|Reviews for Mission to the Unknown|
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|Date:||Tuesday 25 September 2007|
|Rating: || 9|
I know a lot of people seem to slate John Peel's writing but here he does us a service - mind you the original scripts are great too. This one bears up rather better than the second volume. Great stuff.
|By:||Leon Coward, Sydney, Australia|
|Date:||Thursday 28 January 2016|
|Rating: || 10|
If Doctor Who had Anthony Horowitz writing for it, I imagine it'd be not too dissimilar to "Mission to the Unknown" in terms of tone and the writing style (especially like Horowitz's writing for younger readers [such as his "Alex Rider" series] - the writing is to the point, and it helps keep up a nice pace).
This is the first part of "The Daleks' Master Plan" (the continuation being the novelisation "The Mutation of Time"). The overall gist is that the Daleks have formed a secret alliance with other galaxy rulers, and together they plan to conquer the universe. Mainly destroy earth, but they're thinking 'big' too. The Doctor more-or-less stumbles across their plans and has to work out how to scupper them. It's a pretty far-stretched story concept... That said, it lays the foundation for essentially a wartime/espionage space opera with secret information being traded, relationships turning on their head, covert operations, treason, and various political moves against one another.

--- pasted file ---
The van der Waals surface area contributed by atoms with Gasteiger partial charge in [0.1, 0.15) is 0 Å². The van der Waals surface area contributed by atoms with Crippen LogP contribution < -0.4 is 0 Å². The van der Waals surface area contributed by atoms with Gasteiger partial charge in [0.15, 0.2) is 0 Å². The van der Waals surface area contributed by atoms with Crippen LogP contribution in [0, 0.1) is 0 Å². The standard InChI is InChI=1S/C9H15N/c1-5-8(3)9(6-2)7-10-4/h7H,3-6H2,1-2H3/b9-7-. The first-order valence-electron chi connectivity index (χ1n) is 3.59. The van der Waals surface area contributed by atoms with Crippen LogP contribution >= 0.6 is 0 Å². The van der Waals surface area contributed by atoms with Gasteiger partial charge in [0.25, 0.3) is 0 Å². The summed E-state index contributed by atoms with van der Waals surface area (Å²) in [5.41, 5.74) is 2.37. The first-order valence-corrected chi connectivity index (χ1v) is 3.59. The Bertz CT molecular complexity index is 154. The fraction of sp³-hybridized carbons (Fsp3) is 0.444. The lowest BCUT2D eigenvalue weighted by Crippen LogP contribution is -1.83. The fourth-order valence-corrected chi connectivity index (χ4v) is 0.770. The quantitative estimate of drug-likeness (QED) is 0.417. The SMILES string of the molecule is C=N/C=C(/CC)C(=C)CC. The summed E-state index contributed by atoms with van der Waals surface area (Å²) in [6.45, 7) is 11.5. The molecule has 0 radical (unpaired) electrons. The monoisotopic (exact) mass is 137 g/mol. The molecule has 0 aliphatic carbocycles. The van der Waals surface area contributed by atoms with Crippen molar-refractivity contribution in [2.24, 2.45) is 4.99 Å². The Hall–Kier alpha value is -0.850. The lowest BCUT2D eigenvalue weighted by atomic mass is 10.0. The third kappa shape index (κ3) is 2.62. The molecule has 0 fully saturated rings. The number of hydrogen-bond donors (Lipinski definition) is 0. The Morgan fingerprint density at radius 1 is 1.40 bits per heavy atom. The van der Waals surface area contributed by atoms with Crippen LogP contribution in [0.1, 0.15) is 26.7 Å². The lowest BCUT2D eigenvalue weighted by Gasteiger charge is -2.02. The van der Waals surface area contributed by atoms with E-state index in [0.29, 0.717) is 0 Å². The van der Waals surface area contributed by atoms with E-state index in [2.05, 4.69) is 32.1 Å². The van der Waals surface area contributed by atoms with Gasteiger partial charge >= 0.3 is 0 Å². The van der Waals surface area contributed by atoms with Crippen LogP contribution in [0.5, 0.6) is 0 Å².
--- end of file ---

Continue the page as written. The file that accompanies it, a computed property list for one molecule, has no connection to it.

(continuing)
The story aforementioned doesn't develop too much (as noted, there's the follow-on novel) but what it does do is develop the sense of character, scenario, and plot twists. Situations spiral out of control and its very much a chase story. It feels like a continual chessboard game, and you're continually waiting to see how the pieces behave - because you're not necessarily sure what piece is what, and on which side they are!
There were two really enjoyable aspects about this novel. The first is Peel's efforts in writing it with the mindset of colouring it with details from the "Whoniverse" as it developed decades later on television. Although the episodes (on which this book was based) were broadcast in the '60s, in this book there are references to the 'Draconian' empire and also the 'Movellans' -- races that were invented for episodes in the '70s.
The second aspect I really enjoyed was the structure of the story itself and how characters behaved, which is a credit to the original episode writers and production team. It is a contrast to the 2005 revived TV series. A companion sacrifices herself (I don't think there are any spoilers here) and there is no dramatic emotional music, no weeping, no tantrums, no farewell speeches... it just happens. And the Doctor can't do anything but say (essentially) "She did what she thought she had to" and they have to keep on going as they were (because the story isn't over - this is midway through the book!). I also appreciate the nuance given to the Daleks... they are far more intriguing than most other episodes and far more political (this is their 'hour' of a story, so to speak). Of note, there is a particular scene where some Daleks failure to capture the Doctor - they are declared 'failures as Daleks' and blown up by the other Daleks. (A far cry from the new series "Asylum of the Daleks" where Daleks cannot bear to kill another Dalek).
The thing that comes across strongly from these early Dalek stories-----this one especially----is you can't but help realise how strong post-war Britain and experience of wartime and wartime politics, influenced Doctor Who's writing and its success - the types of characters, scenarios, and its ability to resonate with audiences then. The stories were 'presented' in a palatable way, but the stories did not shy away from being mature in scope and giving harsh consequences for characters' actions.